WASHINGTON (Reuters) - President Barack Obama will soon receive the results of a 60-day review of cybersecurity that should weigh in on whether he should name a cybersecurity czar, the White House said on Friday.
The review could also make recommendations on how much should be budgeted to prevent potential hacker attacks on critical infrastructure and fight widespread Internet fraud.
“Today, the interagency group undertaking the review concluded its work and is now in the process of submitting its findings and recommendations for the President’s review,” White House press secretary Robert Gibbs said in a statement.
“After the President has had an opportunity to carefully review the group’s report, we will begin discussing the results,” he added.
Companies in the cybersecurity market range from security-software makers Symantec Corp and McAfee Inc, to traditional defense contractors such as Northrop Grumman Corp and Lockheed Martin Corp, to information technology companies such as CACI International.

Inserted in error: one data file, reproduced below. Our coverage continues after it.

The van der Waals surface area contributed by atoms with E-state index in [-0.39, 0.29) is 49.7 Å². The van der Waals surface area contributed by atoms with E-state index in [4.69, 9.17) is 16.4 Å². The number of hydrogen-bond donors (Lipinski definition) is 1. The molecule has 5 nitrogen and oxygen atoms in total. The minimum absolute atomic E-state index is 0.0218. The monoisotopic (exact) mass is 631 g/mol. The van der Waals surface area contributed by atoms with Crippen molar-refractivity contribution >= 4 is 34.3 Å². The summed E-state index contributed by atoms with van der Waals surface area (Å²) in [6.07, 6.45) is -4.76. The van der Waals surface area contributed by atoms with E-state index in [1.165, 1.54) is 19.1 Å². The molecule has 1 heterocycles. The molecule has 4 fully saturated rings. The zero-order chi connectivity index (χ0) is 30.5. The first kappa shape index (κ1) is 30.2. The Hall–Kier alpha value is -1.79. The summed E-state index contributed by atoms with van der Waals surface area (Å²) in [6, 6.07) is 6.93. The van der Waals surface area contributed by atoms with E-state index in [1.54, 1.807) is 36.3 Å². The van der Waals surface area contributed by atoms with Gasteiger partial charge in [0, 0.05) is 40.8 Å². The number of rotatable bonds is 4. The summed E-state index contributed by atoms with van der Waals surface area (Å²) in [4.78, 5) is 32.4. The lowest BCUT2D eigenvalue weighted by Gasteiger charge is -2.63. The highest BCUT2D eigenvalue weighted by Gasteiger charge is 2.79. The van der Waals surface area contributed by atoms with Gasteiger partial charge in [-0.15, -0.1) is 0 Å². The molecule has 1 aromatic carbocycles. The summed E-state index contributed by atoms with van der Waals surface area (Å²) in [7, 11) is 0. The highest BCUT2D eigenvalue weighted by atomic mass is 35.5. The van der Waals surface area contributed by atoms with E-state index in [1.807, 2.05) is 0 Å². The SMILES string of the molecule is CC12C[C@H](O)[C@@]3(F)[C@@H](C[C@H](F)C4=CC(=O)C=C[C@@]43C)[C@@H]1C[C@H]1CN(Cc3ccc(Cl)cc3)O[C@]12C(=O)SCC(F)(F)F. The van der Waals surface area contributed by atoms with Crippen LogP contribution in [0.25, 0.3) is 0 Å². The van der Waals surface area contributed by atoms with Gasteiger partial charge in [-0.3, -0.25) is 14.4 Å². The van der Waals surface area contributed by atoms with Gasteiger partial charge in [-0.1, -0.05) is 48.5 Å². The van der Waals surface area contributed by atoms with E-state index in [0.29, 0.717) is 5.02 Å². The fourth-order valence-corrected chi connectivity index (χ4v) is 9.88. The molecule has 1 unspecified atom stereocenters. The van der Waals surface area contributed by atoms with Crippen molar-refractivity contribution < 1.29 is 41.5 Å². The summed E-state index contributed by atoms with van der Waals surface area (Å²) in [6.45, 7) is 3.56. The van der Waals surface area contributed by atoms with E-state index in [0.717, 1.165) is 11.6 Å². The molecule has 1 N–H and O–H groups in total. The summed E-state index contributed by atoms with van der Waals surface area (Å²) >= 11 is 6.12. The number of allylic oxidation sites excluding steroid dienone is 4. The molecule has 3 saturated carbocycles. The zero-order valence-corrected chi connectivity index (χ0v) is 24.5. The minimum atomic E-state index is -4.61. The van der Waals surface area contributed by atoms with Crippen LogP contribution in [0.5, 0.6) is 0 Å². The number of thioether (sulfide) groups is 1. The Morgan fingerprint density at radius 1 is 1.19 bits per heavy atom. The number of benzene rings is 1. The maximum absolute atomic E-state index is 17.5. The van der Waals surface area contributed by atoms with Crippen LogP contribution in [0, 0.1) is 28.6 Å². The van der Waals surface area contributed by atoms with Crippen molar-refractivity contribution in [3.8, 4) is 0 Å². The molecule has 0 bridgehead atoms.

The review, led by Melissa Hathaway, a top adviser to the former director of national intelligence, was ordered by the White House in early February. Its importance was driven home earlier this month when the Wall Street Journal reported that cyber-spies had penetrated the U.S. electrical grid and left behind software programs that could be used to disrupt the system.
The United States for several years has accused the Chinese and Russians, among others, of using cyber-attacks to try to steal American trade and military secrets.
Obama was in Trinidad and Tobago on Friday for a summit with Latin American and Caribbean leaders.
Obama’s proposed fiscal 2010 budget, announced in late February, included $355 million for the Department of Homeland Security to make private- and public-sector cyber infrastructure more resilient and secure. The administration also said it would put “substantial” funding for cybersecurity efforts into the national intelligence program, but gave no details since that funding is kept secret.
Some of those funds will go to the National Security Agency, which is responsible for breaking codes and electronic spying.
The White House said previously that it would initiate a drive to develop next-generation secure computers and networking for national security applications; establish tough new standards for cyber security and physical resilience; battle corporate cyber espionage and target criminal activity on the Internet.
Industry executives and analysts say the cybersecurity market will be a fast-growing area in coming years and could generate more than $10 billion in contracts by 2013.
Reporting by Diane Bartz; Editing by Peter Cooney